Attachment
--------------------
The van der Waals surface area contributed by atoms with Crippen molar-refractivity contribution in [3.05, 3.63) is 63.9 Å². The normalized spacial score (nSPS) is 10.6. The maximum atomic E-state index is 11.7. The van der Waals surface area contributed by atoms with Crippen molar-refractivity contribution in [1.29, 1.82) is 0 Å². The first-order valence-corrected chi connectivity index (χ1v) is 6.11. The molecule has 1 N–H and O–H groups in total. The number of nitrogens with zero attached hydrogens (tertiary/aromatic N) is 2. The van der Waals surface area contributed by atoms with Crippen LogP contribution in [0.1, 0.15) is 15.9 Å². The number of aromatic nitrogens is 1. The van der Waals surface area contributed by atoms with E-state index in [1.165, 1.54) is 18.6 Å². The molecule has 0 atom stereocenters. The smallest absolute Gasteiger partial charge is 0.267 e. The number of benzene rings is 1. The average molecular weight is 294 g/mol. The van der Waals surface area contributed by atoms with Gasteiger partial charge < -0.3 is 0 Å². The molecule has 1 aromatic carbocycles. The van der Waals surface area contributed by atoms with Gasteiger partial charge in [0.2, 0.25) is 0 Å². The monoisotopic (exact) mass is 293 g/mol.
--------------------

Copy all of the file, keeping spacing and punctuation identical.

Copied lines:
The van der Waals surface area contributed by atoms with Crippen molar-refractivity contribution in [3.05, 3.63) is 63.9 Å². The normalized spacial score (nSPS) is 10.6. The maximum atomic E-state index is 11.7. The van der Waals surface area contributed by atoms with Crippen molar-refractivity contribution in [1.29, 1.82) is 0 Å². The first-order valence-corrected chi connectivity index (χ1v) is 6.11. The molecule has 1 N–H and O–H groups in total. The number of nitrogens with zero attached hydrogens (tertiary/aromatic N) is 2. The van der Waals surface area contributed by atoms with Crippen LogP contribution in [0.1, 0.15) is 15.9 Å². The number of aromatic nitrogens is 1. The van der Waals surface area contributed by atoms with E-state index in [1.165, 1.54) is 18.6 Å². The molecule has 0 atom stereocenters. The smallest absolute Gasteiger partial charge is 0.267 e. The number of benzene rings is 1. The average molecular weight is 294 g/mol. The van der Waals surface area contributed by atoms with Gasteiger partial charge < -0.3 is 0 Å². The molecule has 1 aromatic carbocycles. The van der Waals surface area contributed by atoms with Gasteiger partial charge in [0.2, 0.25) is 0 Å². The monoisotopic (exact) mass is 293 g/mol.